September 27, 2007
— Though the occasional authentic Sputnik has been sold, the six figure sale price has kept most of us Sputnik-less. Fortunately, there are numerous smaller Sputniks — both in physical size and price tag — that means just about anyone can add a little Sputnik to their personal space.
Vintage Sputnik models and music boxes
Partly political propaganda and partly souvenir keepsake, Sputnik's distinctive silver sphere graced a collection of everyday objects, from alarm clocks to music boxes that even replicated the satellite's familiar 'beep'. The designs varied but all of them shared a similar purpose: to convey the Soviet's technological superiority in space to Western consumers.
Fifty years later, the knickknacks have become kitschy- cool. A vintage chrome Sputnik with its four silver spikes attached and a working musical base can sell upwards of several hundred dollars. Modern replicas of the same can be found for far less (though they have also been passed off as the half-century old memento, thus caveat emptor).
New Sputnik models are also being manufactured today. Japanese toy companies recently packaged candy with a mini Sputnik replica, among other spacecraft models, in a twist on the old baseball card gum packs. The miniatures have since been repackaged for sale in the United States under the title "World Space Museum". The first set in the series, "The Sputnik Shock" includes a two-inch satellite orbiting a 1.25-inch Earth for just $10.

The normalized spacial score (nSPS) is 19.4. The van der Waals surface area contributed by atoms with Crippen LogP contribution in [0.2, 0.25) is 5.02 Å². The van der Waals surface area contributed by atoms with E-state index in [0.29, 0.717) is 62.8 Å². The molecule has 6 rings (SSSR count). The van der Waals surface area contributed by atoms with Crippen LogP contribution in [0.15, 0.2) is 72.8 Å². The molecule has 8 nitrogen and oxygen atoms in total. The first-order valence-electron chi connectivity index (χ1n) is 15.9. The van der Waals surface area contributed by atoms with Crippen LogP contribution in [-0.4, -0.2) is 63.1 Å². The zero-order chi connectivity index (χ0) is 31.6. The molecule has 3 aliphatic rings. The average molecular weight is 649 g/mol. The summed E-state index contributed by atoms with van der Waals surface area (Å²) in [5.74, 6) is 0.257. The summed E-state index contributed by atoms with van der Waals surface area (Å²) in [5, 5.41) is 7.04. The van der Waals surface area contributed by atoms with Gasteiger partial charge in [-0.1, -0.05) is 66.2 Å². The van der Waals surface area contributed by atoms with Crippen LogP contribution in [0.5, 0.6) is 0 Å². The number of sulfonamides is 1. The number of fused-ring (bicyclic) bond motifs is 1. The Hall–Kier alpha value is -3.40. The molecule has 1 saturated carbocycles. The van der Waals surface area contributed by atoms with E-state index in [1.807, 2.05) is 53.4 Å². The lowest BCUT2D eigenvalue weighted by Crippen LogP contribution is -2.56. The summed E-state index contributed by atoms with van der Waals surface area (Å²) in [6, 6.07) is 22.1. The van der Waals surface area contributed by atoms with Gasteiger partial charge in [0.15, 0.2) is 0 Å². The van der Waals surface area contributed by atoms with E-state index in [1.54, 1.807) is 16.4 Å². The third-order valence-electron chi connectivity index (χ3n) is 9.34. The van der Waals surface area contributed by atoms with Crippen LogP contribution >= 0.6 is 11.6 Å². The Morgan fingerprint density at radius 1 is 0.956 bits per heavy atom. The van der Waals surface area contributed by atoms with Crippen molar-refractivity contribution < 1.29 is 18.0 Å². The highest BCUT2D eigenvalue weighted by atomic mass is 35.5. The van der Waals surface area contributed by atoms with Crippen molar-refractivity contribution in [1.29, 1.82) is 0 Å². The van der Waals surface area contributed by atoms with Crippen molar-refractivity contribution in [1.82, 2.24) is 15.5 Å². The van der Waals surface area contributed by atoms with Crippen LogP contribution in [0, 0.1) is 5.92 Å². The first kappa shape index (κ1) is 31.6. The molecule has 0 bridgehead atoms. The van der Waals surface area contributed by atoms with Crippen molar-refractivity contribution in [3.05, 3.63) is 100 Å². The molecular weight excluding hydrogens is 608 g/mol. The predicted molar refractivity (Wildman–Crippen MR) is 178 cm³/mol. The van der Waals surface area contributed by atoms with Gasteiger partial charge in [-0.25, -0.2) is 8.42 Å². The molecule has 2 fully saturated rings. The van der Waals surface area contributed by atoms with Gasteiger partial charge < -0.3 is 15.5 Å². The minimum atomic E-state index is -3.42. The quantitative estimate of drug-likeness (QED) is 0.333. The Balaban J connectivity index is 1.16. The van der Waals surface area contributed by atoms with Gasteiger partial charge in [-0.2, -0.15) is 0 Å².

For less than that though, you can buy a different type of miniature commemorating the first man-made moon...
Commemorative Sputnik postage stamps
Postage stamps issued to mark the launch of Sputnik in 1957 and its subsequent anniversaries in the years since, were offered by many of the Eastern Bloc countries, including Mongolia, Poland and Romania, as well as the Soviet Union itself.
Saved by collectors and appreciated for their artwork, the vintage Sputnik stamps can often times be purchased for less than the price of some modern postage.
And while on the subject of recent stamps, Russia's Post issued a commemorative set of three stamps earlier this year celebrating the 50th anniversary of Sputnik including a stamp depicting the satellite.
Other postal authorities, including France and the United Nations have also recently designed stamps that serve to commemorate Sputnik's 50 years.
Soviet Sputnik medals, medallions and pins
Other Sputnik collectibles include Soviet era medals and medallions, which today can be found through speciality auctions and dealers. Particularly popular are the badges and lapel pins ("znachki") that were offered in celebration to those who worked to launch Sputnik and to the public.
For Sputnik's 50th birthday, Australia's Perth Mint created the "orbital coin", a legal tender coin designed such that its depiction of the world's first satellite can revolve about the Earth located at the center of the limited edition coin.